Livestock Liability: What Responsibility You Have Over Your Live Property
Written by Cooper and Friedman on September 10, 2019
With over 77,000 farms in the state of Kentucky, a fair amount of the state’s population is made up of farmers. And, as the state with the largest amount of beef cattle east of the Mississippi, a lot of the farmers in Kentucky manage livestock. While there are a couple of statutes in Kentucky that cover liability when livestock break an owner’s fence and enter uninclosed land and when livestock enter through lawful fencing, overall livestock liability is a fuzzy area of law.
If you are a farmer or part of a farming family, it is important to understand livestock liability. Knowing what responsibility you have over your living property will help you to prepare your farm and prevent livestock escapes. Being familiar with the laws surrounding livestock will also help you be prepared should you have to go to court over a livestock incident.
Livestock liability does not simply encompass what happens if your livestock break free from their enclosure. Livestock liability covers what happens if a neighbor’s land is damaged by your livestock. It also clarifies who is at fault if a vehicle operator strikes livestock and is injured as a result. So, what are the rules of livestock liability in the state of Kentucky?
Who is Responsible When Livestock Break Free From An Enclosure and Damage Another’s Land?
According to Kentucky Statute 256.080, if a livestock owner’s cattle, sheep, swine, goats, horses, alpacas, etc. breaks through a “lawful fence” and enters another’s lawfully enclosed property, the livestock owner is responsible for any damages to land or property caused by the escaped livestock. Furthermore, every additional livestock after the initial charge that causes damages will cost the owner of said livestock double the damages.
In accordance with Kentucky Statute 256.090, if a livestock owner has a “lawful fence” which their livestock breaks through and enters another’s premise which is not enclosed, the owner of the livestock is not responsible for the first livestock that trespasses. However, the livestock owner is responsible for every other animal that trespasses.
By law, through both of these statutes, the livestock owner is responsible for their livestock, and any damages caused, should it break free. However, the degree of responsibility varies depending on what kind of land the livestock break onto.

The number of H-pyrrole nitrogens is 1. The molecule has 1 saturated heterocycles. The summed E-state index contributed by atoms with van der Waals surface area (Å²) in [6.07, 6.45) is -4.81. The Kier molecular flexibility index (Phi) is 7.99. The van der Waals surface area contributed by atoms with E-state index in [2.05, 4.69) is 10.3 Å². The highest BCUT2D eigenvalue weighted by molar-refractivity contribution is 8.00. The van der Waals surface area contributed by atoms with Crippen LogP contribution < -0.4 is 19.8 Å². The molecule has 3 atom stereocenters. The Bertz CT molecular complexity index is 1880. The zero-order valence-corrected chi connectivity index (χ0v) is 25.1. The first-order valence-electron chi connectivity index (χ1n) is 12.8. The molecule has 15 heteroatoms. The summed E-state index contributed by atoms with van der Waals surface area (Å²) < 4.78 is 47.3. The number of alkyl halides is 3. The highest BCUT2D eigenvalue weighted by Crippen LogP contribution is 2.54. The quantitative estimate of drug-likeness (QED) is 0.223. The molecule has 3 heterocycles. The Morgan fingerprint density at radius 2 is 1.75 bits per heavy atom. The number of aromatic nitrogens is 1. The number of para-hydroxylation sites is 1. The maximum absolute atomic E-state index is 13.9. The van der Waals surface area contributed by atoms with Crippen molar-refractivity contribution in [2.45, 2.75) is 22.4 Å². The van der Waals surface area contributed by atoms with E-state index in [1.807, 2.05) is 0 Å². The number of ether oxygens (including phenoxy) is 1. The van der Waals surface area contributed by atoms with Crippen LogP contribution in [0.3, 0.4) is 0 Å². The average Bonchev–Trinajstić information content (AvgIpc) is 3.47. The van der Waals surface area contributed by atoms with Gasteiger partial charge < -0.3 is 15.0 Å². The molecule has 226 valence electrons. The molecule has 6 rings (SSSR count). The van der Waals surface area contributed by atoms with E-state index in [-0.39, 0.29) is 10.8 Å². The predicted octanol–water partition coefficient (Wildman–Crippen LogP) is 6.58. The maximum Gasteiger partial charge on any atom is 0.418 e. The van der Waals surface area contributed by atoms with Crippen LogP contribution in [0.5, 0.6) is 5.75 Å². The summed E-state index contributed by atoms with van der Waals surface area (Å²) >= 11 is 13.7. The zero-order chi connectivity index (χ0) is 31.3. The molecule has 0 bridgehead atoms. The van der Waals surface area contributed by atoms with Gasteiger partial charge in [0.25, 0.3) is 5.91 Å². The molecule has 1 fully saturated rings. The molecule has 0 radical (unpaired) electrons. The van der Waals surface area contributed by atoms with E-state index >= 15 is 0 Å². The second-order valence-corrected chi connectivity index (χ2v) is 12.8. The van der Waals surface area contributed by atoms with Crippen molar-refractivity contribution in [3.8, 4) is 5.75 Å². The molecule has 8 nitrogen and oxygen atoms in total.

The state of the fence in question is also something to consider when discussing livestock liability. A “lawful fence” is defined, by Kentucky law, as “a strong and sound fence, four (4) feet high, so close that cattle cannot creep through, made of rails, or plank, or wire and plank, or iron, or hedge, or stone or brick.”
Who is At Fault if Escaped Livestock Cause a Car Accident and Injury?
With over 600 dairy farms in Kentucky, it is not uncommon to see fields speckled with cows on a drive through the country. Farmers are not able to monitor their livestock every minute of each day. So, on occasion, an escaped cow or other livestock may wander into the road. Unfortunately, this can result in a car accident. Especially if a vehicle operator is caught by surprise and finds a large animal in their path.
The average cow weighs 2,000 pounds. The average car weighs 3,500 pounds. Despite the 1,500 pound difference, hitting a large animal can do drastic damage to a vehicle and its operator. And the question of who is at fault when escaped, or loose, livestock cause a car accident does not have a black and white answer. There are many factors to consider when someone is injured as a result of a car accident involving an animal. Some factors that can make or break a livestock liability case include:
-If there was satisfactory fencing to be deemed “lawful” around the property the livestock escaped from.
-Whether the livestock owner performed routine maintenance and repair to their fenced in property to prevent animals from escaping.
-If a gate to the enclosed area the livestock escaped from remained closed or was found open due to negligence.
-Whether any tracking devices that may have monitored livestock and their roaming patterns were deployed and neglected.